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Tuesday - October 26, 2021

In my view, the Christian religion is the most important and one of the first things in which all children, under a free government ought to be instructed... No truth is more evident to my mind than that the Christian religion must be the basis of any government intended to secure the rights and privileges of a free people.
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1828 Noah Webster Dictionary
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1828.mshaffer.comWord [twist]

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twist

TWIST, v.t.

1. To unite by winding one thread, strand or other flexible substance round another; to form by convolution, or winding separate things round each other; as to twist yarn or thread. So we say, to double and twist.

2. To form into a thread from many fine filaments; as, to twist wool or cotton.

3. To contort; to writhe; as, to twist a thing into a serpentine form.

4. To wreathe; to wind; to encircle.

--Pillars of smoke twisted about with wreaths of flame.

5. To form; to weave; as, to twist a story.

6. To unite by intertexture of parts; as, to twist bays with ivy.

7. To unite; to enter by winding; to insinuate; as, avarice twists itself into all human concerns.

8. To pervert; as, to twist a passage in an author.

9. To turn from a straight line.

TWIST, v.i. To be contorted or united by winding round each other. Some strands will twist more easily than others.

TWIST, n. A cord, thread or any thing flexible,formed by winding strands or separate things round each other.

1. A cord; a string; a single cord.

2. A contortion; a writhe.

3. A little roll of tobacco.

4. Manner of twisting.

5. A twig. [Not in use.]



Evolution (or devolution) of this word [twist]

1828 Webster1844 Webster1913 Webster

TWIST, v.t.

1. To unite by winding one thread, strand or other flexible substance round another; to form by convolution, or winding separate things round each other; as to twist yarn or thread. So we say, to double and twist.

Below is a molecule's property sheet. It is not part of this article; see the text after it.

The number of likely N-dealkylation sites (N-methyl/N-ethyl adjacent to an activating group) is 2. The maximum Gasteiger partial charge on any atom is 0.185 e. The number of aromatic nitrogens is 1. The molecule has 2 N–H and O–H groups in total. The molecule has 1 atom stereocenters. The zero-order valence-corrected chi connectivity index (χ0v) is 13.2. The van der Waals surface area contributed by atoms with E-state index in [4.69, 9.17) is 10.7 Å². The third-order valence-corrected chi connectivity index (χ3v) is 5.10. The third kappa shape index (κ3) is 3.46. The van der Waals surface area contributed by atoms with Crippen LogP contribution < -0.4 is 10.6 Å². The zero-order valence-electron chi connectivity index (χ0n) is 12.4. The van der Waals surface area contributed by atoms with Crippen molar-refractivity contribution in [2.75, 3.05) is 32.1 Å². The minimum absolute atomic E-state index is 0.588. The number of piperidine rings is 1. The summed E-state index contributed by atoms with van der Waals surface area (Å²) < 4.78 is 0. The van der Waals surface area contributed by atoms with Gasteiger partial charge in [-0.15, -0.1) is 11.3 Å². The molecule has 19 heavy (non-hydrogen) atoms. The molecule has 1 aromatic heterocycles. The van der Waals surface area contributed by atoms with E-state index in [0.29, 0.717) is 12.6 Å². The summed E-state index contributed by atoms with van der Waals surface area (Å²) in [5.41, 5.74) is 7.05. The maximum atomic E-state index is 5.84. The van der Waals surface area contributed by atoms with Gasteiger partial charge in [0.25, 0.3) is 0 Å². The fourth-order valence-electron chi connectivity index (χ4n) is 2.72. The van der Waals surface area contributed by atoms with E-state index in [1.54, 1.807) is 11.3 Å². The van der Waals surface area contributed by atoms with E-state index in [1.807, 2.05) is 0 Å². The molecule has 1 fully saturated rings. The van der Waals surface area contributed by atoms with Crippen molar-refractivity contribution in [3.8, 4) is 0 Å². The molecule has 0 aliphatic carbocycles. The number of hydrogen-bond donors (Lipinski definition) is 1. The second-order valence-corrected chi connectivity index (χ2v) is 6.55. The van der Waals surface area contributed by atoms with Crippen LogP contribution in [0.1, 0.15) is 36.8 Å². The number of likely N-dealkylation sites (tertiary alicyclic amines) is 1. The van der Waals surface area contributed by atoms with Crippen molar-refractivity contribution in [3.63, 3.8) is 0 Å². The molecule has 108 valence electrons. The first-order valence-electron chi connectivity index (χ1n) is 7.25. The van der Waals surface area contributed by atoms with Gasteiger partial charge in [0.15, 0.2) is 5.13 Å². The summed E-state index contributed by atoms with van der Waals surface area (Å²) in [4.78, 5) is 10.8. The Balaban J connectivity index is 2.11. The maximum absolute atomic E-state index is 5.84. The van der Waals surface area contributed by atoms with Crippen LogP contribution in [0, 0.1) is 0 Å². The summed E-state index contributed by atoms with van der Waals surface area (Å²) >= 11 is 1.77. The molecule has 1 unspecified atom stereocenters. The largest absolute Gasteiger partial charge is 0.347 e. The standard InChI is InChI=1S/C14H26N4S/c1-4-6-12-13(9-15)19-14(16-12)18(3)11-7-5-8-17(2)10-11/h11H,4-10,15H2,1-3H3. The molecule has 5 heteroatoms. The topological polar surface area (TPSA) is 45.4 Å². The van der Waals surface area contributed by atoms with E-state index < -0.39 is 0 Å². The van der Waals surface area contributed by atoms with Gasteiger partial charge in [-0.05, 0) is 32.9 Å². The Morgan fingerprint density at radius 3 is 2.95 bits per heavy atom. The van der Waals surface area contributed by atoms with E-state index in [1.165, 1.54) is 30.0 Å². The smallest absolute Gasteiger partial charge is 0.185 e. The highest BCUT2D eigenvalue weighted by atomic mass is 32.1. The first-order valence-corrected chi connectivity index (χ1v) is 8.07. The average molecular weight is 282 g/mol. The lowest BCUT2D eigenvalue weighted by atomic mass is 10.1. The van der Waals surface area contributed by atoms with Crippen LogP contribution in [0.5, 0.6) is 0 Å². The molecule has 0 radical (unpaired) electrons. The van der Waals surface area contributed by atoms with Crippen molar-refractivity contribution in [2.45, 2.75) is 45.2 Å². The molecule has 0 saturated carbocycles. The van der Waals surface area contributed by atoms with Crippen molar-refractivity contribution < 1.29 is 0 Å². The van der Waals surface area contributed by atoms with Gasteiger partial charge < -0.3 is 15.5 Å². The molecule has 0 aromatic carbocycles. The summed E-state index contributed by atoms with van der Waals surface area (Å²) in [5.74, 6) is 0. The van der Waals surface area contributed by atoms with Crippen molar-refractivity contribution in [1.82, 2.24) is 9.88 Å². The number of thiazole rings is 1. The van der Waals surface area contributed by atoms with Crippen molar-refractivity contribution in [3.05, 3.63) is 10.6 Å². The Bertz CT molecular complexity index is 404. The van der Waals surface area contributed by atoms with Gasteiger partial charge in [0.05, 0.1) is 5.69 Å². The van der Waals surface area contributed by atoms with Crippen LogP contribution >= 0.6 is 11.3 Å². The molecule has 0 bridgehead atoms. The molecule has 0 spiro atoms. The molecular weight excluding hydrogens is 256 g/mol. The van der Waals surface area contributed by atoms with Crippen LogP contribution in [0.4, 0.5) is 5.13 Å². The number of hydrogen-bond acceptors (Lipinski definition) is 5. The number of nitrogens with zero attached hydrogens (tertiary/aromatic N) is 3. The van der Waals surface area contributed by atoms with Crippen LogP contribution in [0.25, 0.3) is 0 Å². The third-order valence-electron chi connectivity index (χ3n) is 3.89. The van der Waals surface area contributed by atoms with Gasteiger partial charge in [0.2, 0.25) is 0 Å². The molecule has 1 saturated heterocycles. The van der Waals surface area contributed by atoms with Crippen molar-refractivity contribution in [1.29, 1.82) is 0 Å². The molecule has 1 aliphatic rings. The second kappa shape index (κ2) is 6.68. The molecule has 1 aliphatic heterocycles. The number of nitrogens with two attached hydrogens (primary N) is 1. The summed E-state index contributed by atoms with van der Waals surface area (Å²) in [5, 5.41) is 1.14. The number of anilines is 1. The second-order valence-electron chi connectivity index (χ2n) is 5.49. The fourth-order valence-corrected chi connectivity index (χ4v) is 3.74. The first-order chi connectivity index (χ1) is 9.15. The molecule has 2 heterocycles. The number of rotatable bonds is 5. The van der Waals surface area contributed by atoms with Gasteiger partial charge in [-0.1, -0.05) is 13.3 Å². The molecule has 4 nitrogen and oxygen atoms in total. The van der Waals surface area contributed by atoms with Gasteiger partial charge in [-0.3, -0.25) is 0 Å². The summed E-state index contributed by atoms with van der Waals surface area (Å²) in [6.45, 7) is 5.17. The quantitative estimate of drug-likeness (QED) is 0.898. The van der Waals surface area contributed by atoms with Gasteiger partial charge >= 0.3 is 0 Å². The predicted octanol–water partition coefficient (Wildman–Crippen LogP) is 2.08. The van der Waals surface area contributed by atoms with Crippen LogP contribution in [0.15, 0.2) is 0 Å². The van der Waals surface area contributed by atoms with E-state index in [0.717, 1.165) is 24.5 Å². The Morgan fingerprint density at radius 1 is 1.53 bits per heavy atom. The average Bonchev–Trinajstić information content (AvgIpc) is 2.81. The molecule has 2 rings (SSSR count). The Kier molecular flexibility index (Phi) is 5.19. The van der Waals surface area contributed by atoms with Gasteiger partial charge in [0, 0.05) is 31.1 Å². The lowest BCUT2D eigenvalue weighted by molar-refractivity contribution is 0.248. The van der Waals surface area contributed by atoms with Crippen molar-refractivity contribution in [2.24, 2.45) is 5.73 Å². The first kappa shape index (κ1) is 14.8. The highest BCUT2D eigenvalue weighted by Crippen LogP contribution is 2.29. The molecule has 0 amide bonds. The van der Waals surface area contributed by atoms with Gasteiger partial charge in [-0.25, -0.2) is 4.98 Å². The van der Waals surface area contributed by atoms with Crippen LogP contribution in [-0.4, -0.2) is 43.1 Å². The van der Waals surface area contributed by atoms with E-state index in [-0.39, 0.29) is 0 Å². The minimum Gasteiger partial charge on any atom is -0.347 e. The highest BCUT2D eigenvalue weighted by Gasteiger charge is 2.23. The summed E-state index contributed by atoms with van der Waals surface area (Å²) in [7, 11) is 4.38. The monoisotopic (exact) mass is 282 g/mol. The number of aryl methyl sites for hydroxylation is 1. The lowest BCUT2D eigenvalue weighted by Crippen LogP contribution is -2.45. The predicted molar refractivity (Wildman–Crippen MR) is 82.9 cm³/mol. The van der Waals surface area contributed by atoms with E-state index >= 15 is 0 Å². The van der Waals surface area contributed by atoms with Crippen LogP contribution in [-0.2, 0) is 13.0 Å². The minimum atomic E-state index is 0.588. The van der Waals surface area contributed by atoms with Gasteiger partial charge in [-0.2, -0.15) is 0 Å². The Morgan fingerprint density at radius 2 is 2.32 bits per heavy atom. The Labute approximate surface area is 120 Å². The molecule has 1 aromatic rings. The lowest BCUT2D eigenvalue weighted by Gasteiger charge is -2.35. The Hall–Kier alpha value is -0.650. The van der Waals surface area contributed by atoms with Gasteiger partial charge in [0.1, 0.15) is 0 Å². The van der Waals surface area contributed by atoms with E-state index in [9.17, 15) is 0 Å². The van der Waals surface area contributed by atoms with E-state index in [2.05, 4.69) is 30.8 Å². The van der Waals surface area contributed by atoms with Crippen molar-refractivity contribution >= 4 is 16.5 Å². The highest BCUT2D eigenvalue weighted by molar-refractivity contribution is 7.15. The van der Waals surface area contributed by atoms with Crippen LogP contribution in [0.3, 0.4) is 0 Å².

2. To form into a thread from many fine filaments; as, to twist wool or cotton.

3. To contort; to writhe; as, to twist a thing into a serpentine form.

4. To wreathe; to wind; to encircle.

--Pillars of smoke twisted about with wreaths of flame.

5. To form; to weave; as, to twist a story.

6. To unite by intertexture of parts; as, to twist bays with ivy.

7. To unite; to enter by winding; to insinuate; as, avarice twists itself into all human concerns.

8. To pervert; as, to twist a passage in an author.

9. To turn from a straight line.

TWIST, v.i. To be contorted or united by winding round each other. Some strands will twist more easily than others.

TWIST, n. A cord, thread or any thing flexible,formed by winding strands or separate things round each other.

1. A cord; a string; a single cord.

2. A contortion; a writhe.

3. A little roll of tobacco.

4. Manner of twisting.

5. A twig. [Not in use.]

TWIST, n.

  1. A cord, thread or any thing flexible, formed by winding strands or separate things round each other.
  2. A cord; a string; a single cord.
  3. A contortion; a writhe. Addison.
  4. A little roll of tobacco.
  5. Manner of twisting. Arbuthnot.
  6. A twig. [Not in use.]

TWIST, v.i.

To be contorted or united by winding round each other. Some strands will twist more easily than others.


TWIST, v.t. [Sax. getwistan; D. twisten, to dispute, Sw. tvista; Dan. tvister, to dispute, to litigate; G. zwist, a dispute. In all the dialects except ours, this word is used figuratively, but it is remarkably expressive and well applied.]

  1. To unite by winding one thread, strand or other flexible substance round another; to form by convolution, or winding separate things round each other; as, to twist yarn thread. So we say, to double and twist.
  2. To form into a thread from many fine filaments; as, to twist wool or cotton.
  3. To contort; to writhe; as, to twist a thing into a serpentine form. Pope.
  4. To wreathe; to wind; to encircle. Pillars of smoke twisted about with wreaths of flame. Burnet.
  5. To form; to weave; as, to twist a story. Shak.
  6. To unite by intertexture of parts; as, to twist bays with ivy. Waller.
  7. To unite; to enter by winding; to insinuate; as, avarice twists itself into all human concerns.
  8. To pervert; as, to twist a passage in an author.
  9. To turn from a straight line.

Twist
  1. To contort] to writhe; to complicate; to crook spirally; to convolve.

    Twist it into a serpentine form. Pope.

  2. To be contorted; to writhe; to be distorted by torsion; to be united by winding round each other; to be or become twisted; as, some strands will twist more easily than others.